6 Important Trading Quotes From Bruce Kovner

Bruce Kovner is a hugely successful trader who has been active in the markets since the late 70s. On his first trade he made $25,000 using $3000 he borrowed against his MasterCard. Initially after he placed the trade, his profits rose to $40,000 before declining down to $25,000 at which point he decided to take profits and close his trade.

After much success trading independently Kovner decided to start his own trading firm ( Caxton Associates ) and within a few years it had become one of the biggest hedge funds on the planet managing over 15 billion in client assets. ( this was in the 80s so I presume it would be a lot more when adjusted for today’s inflation )

Bruce’s long track record of success (  his firm is almost 33 years old and still running today ) means we can learn a lot from the things he has said about trading over the years. I’ve taken what I consider to be 6 of his most important quotes and gave a little definition as to what the main points are he is trying to get across to traders in the quote.

Risk management is the most important thing to be well understood. Undertrade, undertrade, undertrade is my second piece of advice. Whatever you think your position ought to be, cut it at least in half.

How much you risk on your trades and how you manage your money when trading is, in Bruce’s eyes, the most important concept to have a deep understanding of when trading.

He also says you should undertrade as much as possible, I’m not sure how many trades Kovner actually takes but judging by the fact he repeats this several times, I’m guessing its far fewer than what me or you would consider to be small.

I think the vast majority of retail traders take quite a large number of trades. It differs depending on which time-frame you trade-off  and what type of trader you are but I think for the most part all traders will take more trades than they actually need to. I guess a lot of the reason why this occurs is because traders don’t know which setups are their high probability trades.

Because they don’t know a high probability trade from a low probability trade it means they have to take all the trades which come up as part of their system. Needless to say depending on the trading method being used this can be a significantly large amount of trades.

The last thing Bruce says is whatever size trade you plan on placing should be cut in half before being placed.

This ties in with another of Bruce’s quotes which we’ll look at in later on in the article in which he says one of the biggest mistakes he see’s novice traders make is taking trades which they risk large portion of their account on. Novice traders typically tend to take big risks when they start out trading the forex markets or any other markets for that matter, Bruce is saying that beginning traders should cut the size of the trade their placing in half before they actually place it because it’s likely to be way more than what they should be risking.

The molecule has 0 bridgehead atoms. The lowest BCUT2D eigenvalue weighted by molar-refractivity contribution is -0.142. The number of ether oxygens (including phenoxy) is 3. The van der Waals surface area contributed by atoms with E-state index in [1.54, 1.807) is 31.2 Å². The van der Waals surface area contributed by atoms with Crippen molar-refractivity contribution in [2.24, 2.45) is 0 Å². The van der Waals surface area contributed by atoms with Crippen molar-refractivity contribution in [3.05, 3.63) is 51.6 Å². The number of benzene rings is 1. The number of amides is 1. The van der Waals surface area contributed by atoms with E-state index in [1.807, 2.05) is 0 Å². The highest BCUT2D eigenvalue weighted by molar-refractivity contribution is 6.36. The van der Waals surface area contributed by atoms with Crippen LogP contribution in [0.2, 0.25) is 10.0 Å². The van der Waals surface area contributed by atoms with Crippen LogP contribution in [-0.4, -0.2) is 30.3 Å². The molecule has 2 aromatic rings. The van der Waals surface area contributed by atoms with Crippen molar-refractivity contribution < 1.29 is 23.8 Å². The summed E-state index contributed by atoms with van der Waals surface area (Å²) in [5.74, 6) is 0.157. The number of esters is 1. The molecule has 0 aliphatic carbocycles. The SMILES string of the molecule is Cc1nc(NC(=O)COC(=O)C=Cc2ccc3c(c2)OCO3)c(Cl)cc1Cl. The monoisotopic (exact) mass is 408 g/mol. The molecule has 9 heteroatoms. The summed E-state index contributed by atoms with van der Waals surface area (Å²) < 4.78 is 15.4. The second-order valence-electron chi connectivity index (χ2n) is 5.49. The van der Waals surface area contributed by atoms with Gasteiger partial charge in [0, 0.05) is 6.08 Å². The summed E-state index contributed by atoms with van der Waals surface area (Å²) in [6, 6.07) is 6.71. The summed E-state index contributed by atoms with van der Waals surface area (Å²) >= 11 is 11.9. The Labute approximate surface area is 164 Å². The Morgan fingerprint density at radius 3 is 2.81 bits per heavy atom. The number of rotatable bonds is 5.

Michael Marcus taught me one other thing that is absolutely critical: You have to be willing to make mistakes regularly; there is nothing wrong with it. Michael taught me about making your best judgment, being wrong, making your next best judgment, being wrong, making your third best judgment, and then doubling your money.

Michael Marcus was himself a very successful trader and actually taught many of the really successful traders you’ve probably heard about before how to trade the markets. One piece of advice Marcus gave Bruce was you always had to be willing to make mistakes and that it was okay to actually make mistakes when trading.

Retail traders view mistakes differently.They believe making a mistake is a bad thing and associate it with being bad at trading itself which isn’t true. Making mistakes is a part of trading which you must live with, its essential for your learning process too, if you never made any mistake you wouldn’t be able to find out what you might be doing wrong or how you could improve your trading to get better results.

Fundamentalists who say they are not going to pay any attention to the charts are like a doctor who says he’s not going to take a patient’s temperature.

This quote is a little jab at the people who say fundamentals are all you need to trade the market.